All About Luci...


My journey on the road to agoraphobia began in 1972 when I experienced my first panic attack at the age of 17. I was at a party, at a friend's house, with a lot of other people. All of a sudden, I began to feel extremely warm and became very aware of my own heartbeat. "Much too fast," I thought, as I felt my heart racing. Since this was the early 70's, my first thought was that someone "spiked" the punch with a hallucinogen of some kind.

That started a chain of thoughts that terrified me and all I knew was that I had to get out of there fast. I got in my car and drove the 10 miles or so home, hyperventilating all the way. Once I got home, I woke my mother (who was a Registered Nurse) and insisted she take my pulse. I couldn't stop shaking and made her sit by my bed with me for the rest of the night.

So the journey began...

Initially, my panic attacks were isolated instances, few and far between. They accelerated in my early 20's after my marriage and subsequent pregnancy. I finally sought out medical help, making almost weekly trips to my doctor. He was stumped; this was not a common occurrence during this time and he had no professional experience with panic attacks. He ran test after test, only to reach the conclusion that I was the "healthiest sick person" he knew.

Throughout my 20's, as my panic attacks became more frequent and more severe, I sought psychiatric help. My thought was if it wasn't a physiological malady, I must be losing my mind. I began to take the my MD had prescribed whenever I had a panic attack; sometimes it helped, sometimes it didn't. I usually managed to knock myself out for a few hours anyway.

During this time, my marriage collapsed and I became more and more limited territorially. I was able to hide this from my family (with the exception of my mother) by begging off family functions with excuse-after-excuse. I still managed to function at work for the most part, but my "comfort zone" was shrinking rapidly. I went from therapist to therapist, looking for answers. Opinions ranged from "stress" to "post-divorce trauma" to "hyper-sensitivity." I spent hundreds of hours talking about my childhood, my marriage, my traumatic pregnancy-everything but what was really bothering me. And the panic attacks continued...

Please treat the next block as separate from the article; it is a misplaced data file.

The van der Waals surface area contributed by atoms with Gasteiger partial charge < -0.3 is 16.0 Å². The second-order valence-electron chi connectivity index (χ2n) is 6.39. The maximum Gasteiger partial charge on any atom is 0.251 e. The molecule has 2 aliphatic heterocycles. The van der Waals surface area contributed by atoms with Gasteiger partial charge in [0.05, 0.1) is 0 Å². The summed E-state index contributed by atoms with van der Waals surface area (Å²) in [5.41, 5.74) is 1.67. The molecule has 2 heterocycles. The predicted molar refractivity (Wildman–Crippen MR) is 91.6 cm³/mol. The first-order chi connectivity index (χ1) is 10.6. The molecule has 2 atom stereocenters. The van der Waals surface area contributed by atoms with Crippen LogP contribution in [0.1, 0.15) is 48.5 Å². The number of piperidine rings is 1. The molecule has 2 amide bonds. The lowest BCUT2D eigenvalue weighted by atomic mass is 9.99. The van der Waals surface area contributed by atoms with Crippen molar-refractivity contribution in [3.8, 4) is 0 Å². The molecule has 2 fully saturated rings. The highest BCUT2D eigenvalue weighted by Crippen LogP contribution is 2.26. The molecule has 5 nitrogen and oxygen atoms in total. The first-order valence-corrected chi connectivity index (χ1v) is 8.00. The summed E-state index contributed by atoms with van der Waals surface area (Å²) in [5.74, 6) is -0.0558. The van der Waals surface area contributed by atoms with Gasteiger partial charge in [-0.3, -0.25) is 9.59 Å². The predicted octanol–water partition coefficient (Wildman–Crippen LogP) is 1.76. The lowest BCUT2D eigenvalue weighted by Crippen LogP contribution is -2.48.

Finally, in April of 1986, I was fired from my job due to my habit of racing out the door whenever a panic attack struck. I left work that day and became officially house-bound.

During the first months of this period, I was in full-blown panic 80% of the time. I became obsessed with the "why" of it all, thinking that if I could figure that out, I'd have it licked.

Finally, in September of 1986, I made contact with a TERRAP therapist, who not only knew what was wrong with me, but knew how to fix it. That was a banner day in my life, to finally have someone that understood and could help.

Since that time, I've made progress in my recovery. I have tried different methods and sought out different types of help. My territory has expanded somewhat, and I am no longer socially phobic. Through much reading and research, I've learned how to "control" my panic attacks with proper breathing techniques, positive self-talk and relaxation. And I'm constantly learning, even though I thought I knew everything there was to know about this condition.

I'll be embarking on a new recovery program in the coming months, one I have much hope for. I'll keep you informed... wish me luck!

next: Agoraphobia: What the Heck Is It???
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APA Reference
Staff, H. (2007, February 20). All About Luci..., HealthyPlace. Retrieved on 2024, July 23 from

Last Updated: July 1, 2016

Medically reviewed by Harry Croft, MD

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